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Android uses OpenGL ES, what is the difference between it and OpenGL?

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This link has a pretty good description: wiki.maemo.org/OpenGL-ES –  Winder Jul 14 '10 at 20:46

3 Answers 3

up vote 9 down vote accepted

OpenGL ES (Embedded Systems) is a stripped down version of OpenGL. There are a lot of differences between those two and if you want to go way into the details, then you can read this 128 specification paper. But ES is a subset of OpenGL so all ES apps work on non ES systems but not the opposite.

There is no one place where you can easily define what is in ES and what is not. Even one definition is "OpenGL-ES is just like OpenGL, but without a lot of stuff. For example, there's no glBegin or glEnd."

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ES isn't a straight subset of OpenGL, so your claim that all ES apps work on non ES systems isn't true. –  Jari Komppa Jan 14 '11 at 13:22
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@JariKomppa - It is as of OpenGL 4.1. –  DMan Oct 31 '11 at 23:11
    
A nice summary of the changes / difference would be nice. –  bobobobo Dec 19 '11 at 3:05

There is two OpenGL ES versions available on Android:

  • OpenGL ES 1.x (1.0 or 1.1): a subset of OpenGL 1.5 without immediate commands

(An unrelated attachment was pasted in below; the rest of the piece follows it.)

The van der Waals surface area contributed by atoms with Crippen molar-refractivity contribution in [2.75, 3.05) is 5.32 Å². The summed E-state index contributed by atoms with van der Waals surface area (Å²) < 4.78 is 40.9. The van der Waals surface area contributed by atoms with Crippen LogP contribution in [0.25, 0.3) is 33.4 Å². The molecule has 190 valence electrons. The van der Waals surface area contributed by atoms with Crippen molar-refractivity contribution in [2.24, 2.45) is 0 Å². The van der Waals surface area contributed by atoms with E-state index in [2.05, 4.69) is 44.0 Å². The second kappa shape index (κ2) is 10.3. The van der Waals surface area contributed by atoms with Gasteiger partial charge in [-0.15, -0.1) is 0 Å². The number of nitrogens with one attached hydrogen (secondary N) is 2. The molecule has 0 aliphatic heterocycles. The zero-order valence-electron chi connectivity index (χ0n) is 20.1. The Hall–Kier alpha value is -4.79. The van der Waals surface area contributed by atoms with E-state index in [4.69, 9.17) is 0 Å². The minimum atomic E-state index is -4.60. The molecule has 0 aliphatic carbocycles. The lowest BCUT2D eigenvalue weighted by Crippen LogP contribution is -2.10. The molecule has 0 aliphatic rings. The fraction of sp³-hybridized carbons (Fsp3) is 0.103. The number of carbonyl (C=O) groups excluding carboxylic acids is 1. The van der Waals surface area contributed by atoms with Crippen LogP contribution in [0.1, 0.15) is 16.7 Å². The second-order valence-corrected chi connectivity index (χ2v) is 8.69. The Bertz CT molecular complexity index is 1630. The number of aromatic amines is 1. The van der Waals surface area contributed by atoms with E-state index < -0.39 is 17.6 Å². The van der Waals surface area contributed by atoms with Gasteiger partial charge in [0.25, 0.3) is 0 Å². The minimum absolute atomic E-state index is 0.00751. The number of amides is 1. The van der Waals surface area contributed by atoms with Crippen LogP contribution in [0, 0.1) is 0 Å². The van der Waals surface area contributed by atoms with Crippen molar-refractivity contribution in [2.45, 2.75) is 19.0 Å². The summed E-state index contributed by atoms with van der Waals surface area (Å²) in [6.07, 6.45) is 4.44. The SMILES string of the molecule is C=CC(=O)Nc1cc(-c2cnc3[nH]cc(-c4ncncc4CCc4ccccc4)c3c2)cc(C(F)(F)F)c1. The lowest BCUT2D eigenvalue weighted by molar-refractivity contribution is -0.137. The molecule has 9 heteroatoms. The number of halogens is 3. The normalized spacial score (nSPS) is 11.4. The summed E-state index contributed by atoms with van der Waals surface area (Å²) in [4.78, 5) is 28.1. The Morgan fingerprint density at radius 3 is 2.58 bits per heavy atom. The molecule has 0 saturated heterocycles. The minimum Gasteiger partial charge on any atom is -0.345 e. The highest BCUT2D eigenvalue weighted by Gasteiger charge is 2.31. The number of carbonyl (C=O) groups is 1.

• no glBegin/glEnd
    • no Quad or Polygon support
  • OpenGL ES 2.0: a subset of OpenGL 3.X without fixed pipeline
    • vertex shaders
    • fragment shaders
    • geometry shaders are not available

Warning, OpenGL ES 2.0 is not compatible with OpenGL ES 1.X!

Almost all Android phones have OpenGL 1.X GPU and most have 2.0. OpenGL ES 2.0 is only available with Android 2.x or newer.

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Alas, not one of the answers so far is both complete and fully correct. Really, OpenGL-ES does two things OpenGL does not:

1) it strips down and then extends OpenGL APIs to make it suitable for a mobile platform. That is, first they strip out APIs and features you really don't need, and are burdensome for mobile implementations, such as rendering polygons or using display lists. Then it makes a few judicious extensions to make it more useful for the mobile platform. I can't even remember an example of this, though.

2) it provides the interface to the window manager (and therefore native graphics hardware) of the mobile platform. This part of OpenGL-ES, known as EGL, is a lot like GLUT on the desktop. Except that it has none of those convenience methods that are not strictly necessary for that interface. So there is no API for drawing polyhedra or spheres (like in GLUT). But there are, for example, APIs that correspond to GLUT's init(), and to DisplayFunc() and ReshapeFunc() callbacks.

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